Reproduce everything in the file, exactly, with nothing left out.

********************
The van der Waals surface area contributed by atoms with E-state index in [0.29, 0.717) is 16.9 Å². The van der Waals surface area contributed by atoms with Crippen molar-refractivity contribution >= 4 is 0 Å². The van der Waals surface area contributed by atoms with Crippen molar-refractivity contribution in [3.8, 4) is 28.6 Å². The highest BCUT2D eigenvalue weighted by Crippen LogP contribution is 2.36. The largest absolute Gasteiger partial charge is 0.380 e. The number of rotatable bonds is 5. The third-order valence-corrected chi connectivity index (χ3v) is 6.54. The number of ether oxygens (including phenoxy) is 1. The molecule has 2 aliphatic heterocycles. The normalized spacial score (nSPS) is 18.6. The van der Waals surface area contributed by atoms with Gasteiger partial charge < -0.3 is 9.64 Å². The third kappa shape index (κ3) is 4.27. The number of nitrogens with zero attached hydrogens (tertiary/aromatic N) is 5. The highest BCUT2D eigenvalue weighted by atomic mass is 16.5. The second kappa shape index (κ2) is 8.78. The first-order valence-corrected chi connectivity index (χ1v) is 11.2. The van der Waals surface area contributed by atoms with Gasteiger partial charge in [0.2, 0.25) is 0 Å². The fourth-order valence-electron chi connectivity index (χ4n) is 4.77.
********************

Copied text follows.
The van der Waals surface area contributed by atoms with E-state index in [0.29, 0.717) is 16.9 Å². The van der Waals surface area contributed by atoms with Crippen molar-refractivity contribution >= 4 is 0 Å². The van der Waals surface area contributed by atoms with Crippen molar-refractivity contribution in [3.8, 4) is 28.6 Å². The highest BCUT2D eigenvalue weighted by Crippen LogP contribution is 2.36. The largest absolute Gasteiger partial charge is 0.380 e. The number of rotatable bonds is 5. The third-order valence-corrected chi connectivity index (χ3v) is 6.54. The number of ether oxygens (including phenoxy) is 1. The molecule has 2 aliphatic heterocycles. The normalized spacial score (nSPS) is 18.6. The van der Waals surface area contributed by atoms with Gasteiger partial charge < -0.3 is 9.64 Å². The third kappa shape index (κ3) is 4.27. The number of nitrogens with zero attached hydrogens (tertiary/aromatic N) is 5. The highest BCUT2D eigenvalue weighted by atomic mass is 16.5. The second kappa shape index (κ2) is 8.78. The first-order valence-corrected chi connectivity index (χ1v) is 11.2. The van der Waals surface area contributed by atoms with Gasteiger partial charge in [0.2, 0.25) is 0 Å². The fourth-order valence-electron chi connectivity index (χ4n) is 4.77.